Air France-KLM said that it will be rolling out a new long-haul, lower-cost airline to take back market share from lower-cost rivals in the Gulf in order to improve profits as it tries to restore shaky relations with its staff.
The exponential growth of Middle Eastern airlines like Emirates and Turkish Airlines has hit both Air France-KLM and Lufthansa with the use of new planes and selling tickets at lower prices, effectively stealing a share of the market from hubs in Europe and diverting them to Dubai and Istanbul instead.
The Franco-Dutch air carrier said that it had been trying to lower expenses from its operations in Air France, but a series of strikes have affected the company, specifically in the company’s plans to expand Transavia, its low-cost unit.
The new business that they will set up is planning to have a fleet consisting of 10 planes by the year 2020. Pilots from Air France who are willing to move voluntarily will pilot these planes, but they are also expected to work longer hours as the planes need to be in the air longer in order to slash its expenses.
CEO Jean-Marc Janaillacsaid that Air France-KLM hopes that the new business will turn around its losses due to competition, which is a part of the company’s strategy after the firm announced its results for the third quarter.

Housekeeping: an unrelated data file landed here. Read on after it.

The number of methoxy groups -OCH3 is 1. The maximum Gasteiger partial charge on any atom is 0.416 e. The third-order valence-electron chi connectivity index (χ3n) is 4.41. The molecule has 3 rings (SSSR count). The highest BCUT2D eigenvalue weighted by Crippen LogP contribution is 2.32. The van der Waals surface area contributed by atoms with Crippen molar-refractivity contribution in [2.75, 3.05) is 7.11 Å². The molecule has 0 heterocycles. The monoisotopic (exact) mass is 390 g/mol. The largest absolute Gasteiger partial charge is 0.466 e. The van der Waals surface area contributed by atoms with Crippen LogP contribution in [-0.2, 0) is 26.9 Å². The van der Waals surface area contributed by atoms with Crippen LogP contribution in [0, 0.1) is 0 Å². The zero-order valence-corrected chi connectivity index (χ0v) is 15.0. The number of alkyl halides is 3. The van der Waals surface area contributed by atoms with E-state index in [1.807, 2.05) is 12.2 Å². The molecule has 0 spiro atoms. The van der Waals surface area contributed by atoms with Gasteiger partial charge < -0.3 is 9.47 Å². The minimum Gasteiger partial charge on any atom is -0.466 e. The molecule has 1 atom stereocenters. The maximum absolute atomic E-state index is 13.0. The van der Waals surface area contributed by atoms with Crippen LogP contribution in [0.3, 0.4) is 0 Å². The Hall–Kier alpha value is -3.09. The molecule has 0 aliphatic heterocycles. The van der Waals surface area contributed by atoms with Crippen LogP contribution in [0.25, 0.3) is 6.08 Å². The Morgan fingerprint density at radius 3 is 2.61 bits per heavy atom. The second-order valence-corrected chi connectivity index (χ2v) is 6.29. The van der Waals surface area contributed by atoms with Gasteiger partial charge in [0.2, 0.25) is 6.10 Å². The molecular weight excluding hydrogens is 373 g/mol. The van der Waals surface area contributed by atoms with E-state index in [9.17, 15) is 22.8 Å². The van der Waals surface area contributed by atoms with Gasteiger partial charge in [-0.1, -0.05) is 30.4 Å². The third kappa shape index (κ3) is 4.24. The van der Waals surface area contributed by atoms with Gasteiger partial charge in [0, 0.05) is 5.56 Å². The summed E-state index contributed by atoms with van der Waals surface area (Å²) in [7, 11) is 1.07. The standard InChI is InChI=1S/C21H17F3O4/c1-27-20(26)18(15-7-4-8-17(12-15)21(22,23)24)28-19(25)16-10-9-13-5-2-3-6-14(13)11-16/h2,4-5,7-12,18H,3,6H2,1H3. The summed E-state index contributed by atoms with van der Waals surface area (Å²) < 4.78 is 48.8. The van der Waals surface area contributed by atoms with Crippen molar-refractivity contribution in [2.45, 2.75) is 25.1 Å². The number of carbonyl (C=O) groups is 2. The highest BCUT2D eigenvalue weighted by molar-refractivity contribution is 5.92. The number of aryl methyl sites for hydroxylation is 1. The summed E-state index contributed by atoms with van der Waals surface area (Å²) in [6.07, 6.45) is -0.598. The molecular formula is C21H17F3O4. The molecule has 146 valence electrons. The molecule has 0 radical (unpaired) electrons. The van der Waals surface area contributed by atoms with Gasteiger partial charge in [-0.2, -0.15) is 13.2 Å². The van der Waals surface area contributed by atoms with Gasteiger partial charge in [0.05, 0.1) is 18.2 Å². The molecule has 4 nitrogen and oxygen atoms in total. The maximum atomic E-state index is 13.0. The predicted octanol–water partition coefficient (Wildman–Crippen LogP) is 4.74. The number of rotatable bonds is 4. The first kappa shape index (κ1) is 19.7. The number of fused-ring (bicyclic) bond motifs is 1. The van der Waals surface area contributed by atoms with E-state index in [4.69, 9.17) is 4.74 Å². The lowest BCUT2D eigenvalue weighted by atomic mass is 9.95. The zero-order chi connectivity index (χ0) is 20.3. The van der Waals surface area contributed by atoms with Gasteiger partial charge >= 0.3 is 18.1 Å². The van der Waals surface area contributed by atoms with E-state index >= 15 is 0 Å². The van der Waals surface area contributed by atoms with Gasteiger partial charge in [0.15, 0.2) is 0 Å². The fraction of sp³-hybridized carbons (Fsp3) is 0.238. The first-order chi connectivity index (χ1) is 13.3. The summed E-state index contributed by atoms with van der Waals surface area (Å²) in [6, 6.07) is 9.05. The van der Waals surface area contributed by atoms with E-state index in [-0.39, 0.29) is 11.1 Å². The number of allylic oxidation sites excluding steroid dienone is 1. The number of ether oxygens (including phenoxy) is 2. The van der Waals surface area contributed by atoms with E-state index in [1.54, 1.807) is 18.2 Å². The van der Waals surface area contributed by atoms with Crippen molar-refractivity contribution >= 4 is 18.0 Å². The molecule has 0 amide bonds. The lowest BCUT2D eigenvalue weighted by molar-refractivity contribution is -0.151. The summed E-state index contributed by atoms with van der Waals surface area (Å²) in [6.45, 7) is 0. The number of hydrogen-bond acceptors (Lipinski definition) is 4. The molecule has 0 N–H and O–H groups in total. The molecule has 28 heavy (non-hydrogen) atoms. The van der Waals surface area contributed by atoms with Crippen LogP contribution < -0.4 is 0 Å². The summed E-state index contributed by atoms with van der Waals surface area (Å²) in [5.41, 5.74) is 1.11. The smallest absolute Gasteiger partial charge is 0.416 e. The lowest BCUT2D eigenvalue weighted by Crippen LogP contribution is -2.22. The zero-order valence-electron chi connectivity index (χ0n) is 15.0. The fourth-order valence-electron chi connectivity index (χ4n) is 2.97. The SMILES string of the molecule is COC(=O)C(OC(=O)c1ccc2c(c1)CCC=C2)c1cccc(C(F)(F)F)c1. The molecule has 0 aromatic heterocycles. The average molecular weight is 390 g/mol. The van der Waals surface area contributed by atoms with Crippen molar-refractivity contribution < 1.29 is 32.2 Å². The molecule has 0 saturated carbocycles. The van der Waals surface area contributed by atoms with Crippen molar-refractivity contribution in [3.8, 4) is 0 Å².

Shares rebounded from their initial fall by up to 1 percent after the announcement of the new strategy and in-line earnings. However, some analysts are still doubtful whether the plans are enough to keep costs low.
Air France-KLM said that the new business is only a small part of the group that aims to have at least 435 planes by 2020.
According to RBC analyst Damian Brewer the company needed to significantly lower its costs if it wishes to compete against nimble rivals. “Plans at Air France-KLM look like change will still be slow and potentially thus too late,” he said.
In stark contrast to Air France-KLM’s non-fuel cost reductions of 0.9 percent to 6.08 cents, rival IAG was able to cut its expenses at Iberia and British Airways by 2.4 percent down to 5.11 euro cents.
The company said that they are estimating a 1 percent reduction on costs for the year, and aims to further reduce them by more than 1.5 percent per year between 2017 and 2020.
“It will not be positioned as a low-cost carrier. It will have standards similar to Air France,” Air France-KLM said.
The new CEO of the group will be the current head of the airline’s maintenance unit, Frank Terner, while Frederic Gagey will be the new Chief Financial Officer.
The company still intends to have control over its maintenance arm, but it is currently studying a possible spin-off.
The group is aiming to have 28 billion euros ($31 billion) worth of sales by the year 2020, with more than 100 million passengers, eclipsing their 90 million record in 2015.